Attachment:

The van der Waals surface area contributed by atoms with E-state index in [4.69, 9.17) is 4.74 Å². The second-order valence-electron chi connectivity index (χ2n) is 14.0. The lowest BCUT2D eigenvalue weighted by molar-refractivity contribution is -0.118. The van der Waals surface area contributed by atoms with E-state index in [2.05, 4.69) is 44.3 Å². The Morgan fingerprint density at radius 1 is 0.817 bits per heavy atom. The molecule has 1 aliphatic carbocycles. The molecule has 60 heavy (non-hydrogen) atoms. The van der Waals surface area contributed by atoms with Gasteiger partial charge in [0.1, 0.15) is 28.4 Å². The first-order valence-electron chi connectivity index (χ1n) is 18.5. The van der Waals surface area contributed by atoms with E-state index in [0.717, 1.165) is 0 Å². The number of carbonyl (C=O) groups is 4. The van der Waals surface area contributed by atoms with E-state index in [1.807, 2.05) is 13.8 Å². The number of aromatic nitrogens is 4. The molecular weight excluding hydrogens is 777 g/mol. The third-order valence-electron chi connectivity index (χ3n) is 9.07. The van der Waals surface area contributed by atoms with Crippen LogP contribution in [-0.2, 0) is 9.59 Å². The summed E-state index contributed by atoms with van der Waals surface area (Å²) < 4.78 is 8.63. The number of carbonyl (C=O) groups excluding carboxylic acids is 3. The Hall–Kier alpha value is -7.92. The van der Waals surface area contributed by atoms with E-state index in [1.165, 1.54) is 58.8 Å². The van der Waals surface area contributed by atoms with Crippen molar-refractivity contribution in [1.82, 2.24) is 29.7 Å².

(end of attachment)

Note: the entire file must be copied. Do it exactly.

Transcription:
The van der Waals surface area contributed by atoms with E-state index in [4.69, 9.17) is 4.74 Å². The second-order valence-electron chi connectivity index (χ2n) is 14.0. The lowest BCUT2D eigenvalue weighted by molar-refractivity contribution is -0.118. The van der Waals surface area contributed by atoms with E-state index in [2.05, 4.69) is 44.3 Å². The Morgan fingerprint density at radius 1 is 0.817 bits per heavy atom. The molecule has 1 aliphatic carbocycles. The molecule has 60 heavy (non-hydrogen) atoms. The van der Waals surface area contributed by atoms with Gasteiger partial charge in [0.1, 0.15) is 28.4 Å². The first-order valence-electron chi connectivity index (χ1n) is 18.5. The van der Waals surface area contributed by atoms with E-state index in [0.717, 1.165) is 0 Å². The number of carbonyl (C=O) groups is 4. The van der Waals surface area contributed by atoms with E-state index in [1.807, 2.05) is 13.8 Å². The number of aromatic nitrogens is 4. The molecular weight excluding hydrogens is 777 g/mol. The third-order valence-electron chi connectivity index (χ3n) is 9.07. The van der Waals surface area contributed by atoms with Crippen LogP contribution in [-0.2, 0) is 9.59 Å². The summed E-state index contributed by atoms with van der Waals surface area (Å²) < 4.78 is 8.63. The number of carbonyl (C=O) groups excluding carboxylic acids is 3. The Hall–Kier alpha value is -7.92. The van der Waals surface area contributed by atoms with E-state index in [1.165, 1.54) is 58.8 Å². The van der Waals surface area contributed by atoms with Crippen molar-refractivity contribution in [1.82, 2.24) is 29.7 Å².